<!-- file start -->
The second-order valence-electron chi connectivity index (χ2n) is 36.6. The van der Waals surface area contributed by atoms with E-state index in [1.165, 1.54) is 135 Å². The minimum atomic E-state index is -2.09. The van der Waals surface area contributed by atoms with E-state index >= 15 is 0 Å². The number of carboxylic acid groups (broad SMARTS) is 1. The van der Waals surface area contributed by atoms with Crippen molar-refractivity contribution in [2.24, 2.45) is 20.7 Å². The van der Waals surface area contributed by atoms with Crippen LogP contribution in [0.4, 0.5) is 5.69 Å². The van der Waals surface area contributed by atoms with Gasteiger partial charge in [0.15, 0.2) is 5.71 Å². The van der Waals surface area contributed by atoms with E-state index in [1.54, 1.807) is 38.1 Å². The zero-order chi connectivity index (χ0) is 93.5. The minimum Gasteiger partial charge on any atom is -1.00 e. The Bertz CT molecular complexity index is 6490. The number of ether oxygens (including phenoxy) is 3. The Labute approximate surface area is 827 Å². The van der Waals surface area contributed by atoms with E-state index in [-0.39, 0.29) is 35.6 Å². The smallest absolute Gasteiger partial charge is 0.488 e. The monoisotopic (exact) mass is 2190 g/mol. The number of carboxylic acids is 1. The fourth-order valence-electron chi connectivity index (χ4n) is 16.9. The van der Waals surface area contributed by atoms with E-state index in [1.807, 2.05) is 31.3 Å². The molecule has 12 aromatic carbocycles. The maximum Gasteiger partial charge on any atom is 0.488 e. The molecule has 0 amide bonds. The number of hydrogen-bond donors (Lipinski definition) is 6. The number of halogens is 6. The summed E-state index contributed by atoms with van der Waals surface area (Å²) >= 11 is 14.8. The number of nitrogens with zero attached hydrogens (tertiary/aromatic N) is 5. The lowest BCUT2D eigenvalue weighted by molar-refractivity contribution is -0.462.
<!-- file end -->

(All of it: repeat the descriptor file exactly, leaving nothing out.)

The second-order valence-electron chi connectivity index (χ2n) is 36.6. The van der Waals surface area contributed by atoms with E-state index in [1.165, 1.54) is 135 Å². The minimum atomic E-state index is -2.09. The van der Waals surface area contributed by atoms with E-state index >= 15 is 0 Å². The number of carboxylic acid groups (broad SMARTS) is 1. The van der Waals surface area contributed by atoms with Crippen molar-refractivity contribution in [2.24, 2.45) is 20.7 Å². The van der Waals surface area contributed by atoms with Crippen LogP contribution in [0.4, 0.5) is 5.69 Å². The van der Waals surface area contributed by atoms with Gasteiger partial charge in [0.15, 0.2) is 5.71 Å². The van der Waals surface area contributed by atoms with E-state index in [1.54, 1.807) is 38.1 Å². The zero-order chi connectivity index (χ0) is 93.5. The minimum Gasteiger partial charge on any atom is -1.00 e. The Bertz CT molecular complexity index is 6490. The number of ether oxygens (including phenoxy) is 3. The Labute approximate surface area is 827 Å². The van der Waals surface area contributed by atoms with E-state index in [-0.39, 0.29) is 35.6 Å². The smallest absolute Gasteiger partial charge is 0.488 e. The monoisotopic (exact) mass is 2190 g/mol. The number of carboxylic acids is 1. The fourth-order valence-electron chi connectivity index (χ4n) is 16.9. The van der Waals surface area contributed by atoms with E-state index in [1.807, 2.05) is 31.3 Å². The molecule has 12 aromatic carbocycles. The maximum Gasteiger partial charge on any atom is 0.488 e. The molecule has 0 amide bonds. The number of hydrogen-bond donors (Lipinski definition) is 6. The number of halogens is 6. The summed E-state index contributed by atoms with van der Waals surface area (Å²) >= 11 is 14.8. The number of nitrogens with zero attached hydrogens (tertiary/aromatic N) is 5. The lowest BCUT2D eigenvalue weighted by molar-refractivity contribution is -0.462.